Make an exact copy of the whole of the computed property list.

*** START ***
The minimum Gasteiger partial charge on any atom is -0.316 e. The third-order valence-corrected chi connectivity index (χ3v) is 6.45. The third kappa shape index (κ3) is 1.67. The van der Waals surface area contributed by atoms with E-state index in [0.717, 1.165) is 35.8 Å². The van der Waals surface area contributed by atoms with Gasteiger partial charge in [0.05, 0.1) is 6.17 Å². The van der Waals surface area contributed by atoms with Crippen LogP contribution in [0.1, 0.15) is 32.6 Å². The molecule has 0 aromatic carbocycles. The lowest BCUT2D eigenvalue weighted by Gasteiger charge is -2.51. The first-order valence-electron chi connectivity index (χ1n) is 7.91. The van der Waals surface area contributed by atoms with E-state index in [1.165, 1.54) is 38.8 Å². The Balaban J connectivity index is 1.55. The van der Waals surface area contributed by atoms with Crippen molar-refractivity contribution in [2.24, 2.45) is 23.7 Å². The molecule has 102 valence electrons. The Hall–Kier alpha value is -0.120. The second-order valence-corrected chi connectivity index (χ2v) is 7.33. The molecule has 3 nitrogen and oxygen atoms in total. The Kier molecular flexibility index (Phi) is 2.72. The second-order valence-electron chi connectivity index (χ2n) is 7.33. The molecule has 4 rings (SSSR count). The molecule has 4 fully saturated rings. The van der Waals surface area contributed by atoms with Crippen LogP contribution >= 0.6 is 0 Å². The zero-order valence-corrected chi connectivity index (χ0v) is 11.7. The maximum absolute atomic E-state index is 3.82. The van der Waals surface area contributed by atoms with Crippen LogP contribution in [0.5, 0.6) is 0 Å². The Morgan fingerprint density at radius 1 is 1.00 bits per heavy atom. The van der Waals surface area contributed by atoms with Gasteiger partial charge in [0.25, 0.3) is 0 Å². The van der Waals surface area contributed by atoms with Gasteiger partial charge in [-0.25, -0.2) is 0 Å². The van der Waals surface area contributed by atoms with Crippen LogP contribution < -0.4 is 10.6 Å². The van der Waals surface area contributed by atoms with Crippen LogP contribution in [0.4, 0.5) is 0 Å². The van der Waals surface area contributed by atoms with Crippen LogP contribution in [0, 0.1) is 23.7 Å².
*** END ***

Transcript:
The minimum Gasteiger partial charge on any atom is -0.316 e. The third-order valence-corrected chi connectivity index (χ3v) is 6.45. The third kappa shape index (κ3) is 1.67. The van der Waals surface area contributed by atoms with E-state index in [0.717, 1.165) is 35.8 Å². The van der Waals surface area contributed by atoms with Gasteiger partial charge in [0.05, 0.1) is 6.17 Å². The van der Waals surface area contributed by atoms with Crippen LogP contribution in [0.1, 0.15) is 32.6 Å². The molecule has 0 aromatic carbocycles. The lowest BCUT2D eigenvalue weighted by Gasteiger charge is -2.51. The first-order valence-electron chi connectivity index (χ1n) is 7.91. The van der Waals surface area contributed by atoms with E-state index in [1.165, 1.54) is 38.8 Å². The Balaban J connectivity index is 1.55. The van der Waals surface area contributed by atoms with Crippen molar-refractivity contribution in [2.24, 2.45) is 23.7 Å². The molecule has 102 valence electrons. The Hall–Kier alpha value is -0.120. The second-order valence-corrected chi connectivity index (χ2v) is 7.33. The molecule has 3 nitrogen and oxygen atoms in total. The Kier molecular flexibility index (Phi) is 2.72. The second-order valence-electron chi connectivity index (χ2n) is 7.33. The molecule has 4 rings (SSSR count). The molecule has 4 fully saturated rings. The van der Waals surface area contributed by atoms with Crippen LogP contribution >= 0.6 is 0 Å². The zero-order valence-corrected chi connectivity index (χ0v) is 11.7. The maximum absolute atomic E-state index is 3.82. The van der Waals surface area contributed by atoms with Crippen LogP contribution in [0.5, 0.6) is 0 Å². The Morgan fingerprint density at radius 1 is 1.00 bits per heavy atom. The van der Waals surface area contributed by atoms with Gasteiger partial charge in [0.25, 0.3) is 0 Å². The van der Waals surface area contributed by atoms with Gasteiger partial charge in [-0.25, -0.2) is 0 Å². The van der Waals surface area contributed by atoms with Crippen LogP contribution < -0.4 is 10.6 Å². The van der Waals surface area contributed by atoms with Crippen LogP contribution in [0.4, 0.5) is 0 Å². The van der Waals surface area contributed by atoms with Crippen LogP contribution in [0, 0.1) is 23.7 Å².